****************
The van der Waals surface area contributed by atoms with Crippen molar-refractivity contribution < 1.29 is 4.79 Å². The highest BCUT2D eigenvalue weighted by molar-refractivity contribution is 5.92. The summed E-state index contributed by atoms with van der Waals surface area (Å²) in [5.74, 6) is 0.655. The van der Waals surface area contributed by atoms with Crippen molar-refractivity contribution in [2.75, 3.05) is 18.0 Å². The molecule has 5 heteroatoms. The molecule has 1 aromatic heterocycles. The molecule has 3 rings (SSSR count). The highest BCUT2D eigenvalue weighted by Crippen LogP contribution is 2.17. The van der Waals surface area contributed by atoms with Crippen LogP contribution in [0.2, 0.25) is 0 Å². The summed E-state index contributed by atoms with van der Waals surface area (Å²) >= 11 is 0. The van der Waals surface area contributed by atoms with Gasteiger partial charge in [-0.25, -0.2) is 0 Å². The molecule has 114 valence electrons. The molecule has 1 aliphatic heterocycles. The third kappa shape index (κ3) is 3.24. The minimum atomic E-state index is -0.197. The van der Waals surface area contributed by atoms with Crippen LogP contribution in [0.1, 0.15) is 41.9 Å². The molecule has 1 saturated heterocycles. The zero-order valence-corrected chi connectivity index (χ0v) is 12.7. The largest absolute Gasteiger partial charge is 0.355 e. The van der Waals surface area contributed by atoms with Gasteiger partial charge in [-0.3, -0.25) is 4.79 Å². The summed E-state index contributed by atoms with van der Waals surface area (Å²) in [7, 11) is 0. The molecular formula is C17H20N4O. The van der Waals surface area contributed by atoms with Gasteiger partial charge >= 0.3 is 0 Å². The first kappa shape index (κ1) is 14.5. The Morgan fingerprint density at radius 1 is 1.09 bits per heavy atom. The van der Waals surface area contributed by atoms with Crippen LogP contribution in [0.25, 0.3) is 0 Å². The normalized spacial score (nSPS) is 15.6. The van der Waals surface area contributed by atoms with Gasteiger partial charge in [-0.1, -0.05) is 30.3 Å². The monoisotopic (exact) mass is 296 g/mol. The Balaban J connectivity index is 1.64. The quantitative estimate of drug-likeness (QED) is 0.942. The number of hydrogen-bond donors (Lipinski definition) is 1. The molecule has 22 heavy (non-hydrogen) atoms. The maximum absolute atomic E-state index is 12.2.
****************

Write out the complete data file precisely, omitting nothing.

The van der Waals surface area contributed by atoms with Crippen molar-refractivity contribution < 1.29 is 4.79 Å². The highest BCUT2D eigenvalue weighted by molar-refractivity contribution is 5.92. The summed E-state index contributed by atoms with van der Waals surface area (Å²) in [5.74, 6) is 0.655. The van der Waals surface area contributed by atoms with Crippen molar-refractivity contribution in [2.75, 3.05) is 18.0 Å². The molecule has 5 heteroatoms. The molecule has 1 aromatic heterocycles. The molecule has 3 rings (SSSR count). The highest BCUT2D eigenvalue weighted by Crippen LogP contribution is 2.17. The van der Waals surface area contributed by atoms with Crippen LogP contribution in [0.2, 0.25) is 0 Å². The summed E-state index contributed by atoms with van der Waals surface area (Å²) >= 11 is 0. The van der Waals surface area contributed by atoms with Gasteiger partial charge in [-0.25, -0.2) is 0 Å². The molecule has 114 valence electrons. The molecule has 1 aliphatic heterocycles. The third kappa shape index (κ3) is 3.24. The minimum atomic E-state index is -0.197. The van der Waals surface area contributed by atoms with Crippen LogP contribution in [0.1, 0.15) is 41.9 Å². The molecule has 1 saturated heterocycles. The zero-order valence-corrected chi connectivity index (χ0v) is 12.7. The largest absolute Gasteiger partial charge is 0.355 e. The van der Waals surface area contributed by atoms with Gasteiger partial charge in [-0.3, -0.25) is 4.79 Å². The summed E-state index contributed by atoms with van der Waals surface area (Å²) in [7, 11) is 0. The molecular formula is C17H20N4O. The van der Waals surface area contributed by atoms with Gasteiger partial charge >= 0.3 is 0 Å². The first kappa shape index (κ1) is 14.5. The Morgan fingerprint density at radius 1 is 1.09 bits per heavy atom. The van der Waals surface area contributed by atoms with Crippen LogP contribution in [0.25, 0.3) is 0 Å². The normalized spacial score (nSPS) is 15.6. The van der Waals surface area contributed by atoms with Gasteiger partial charge in [-0.1, -0.05) is 30.3 Å². The monoisotopic (exact) mass is 296 g/mol. The Balaban J connectivity index is 1.64. The quantitative estimate of drug-likeness (QED) is 0.942. The number of hydrogen-bond donors (Lipinski definition) is 1. The molecule has 22 heavy (non-hydrogen) atoms. The maximum absolute atomic E-state index is 12.2.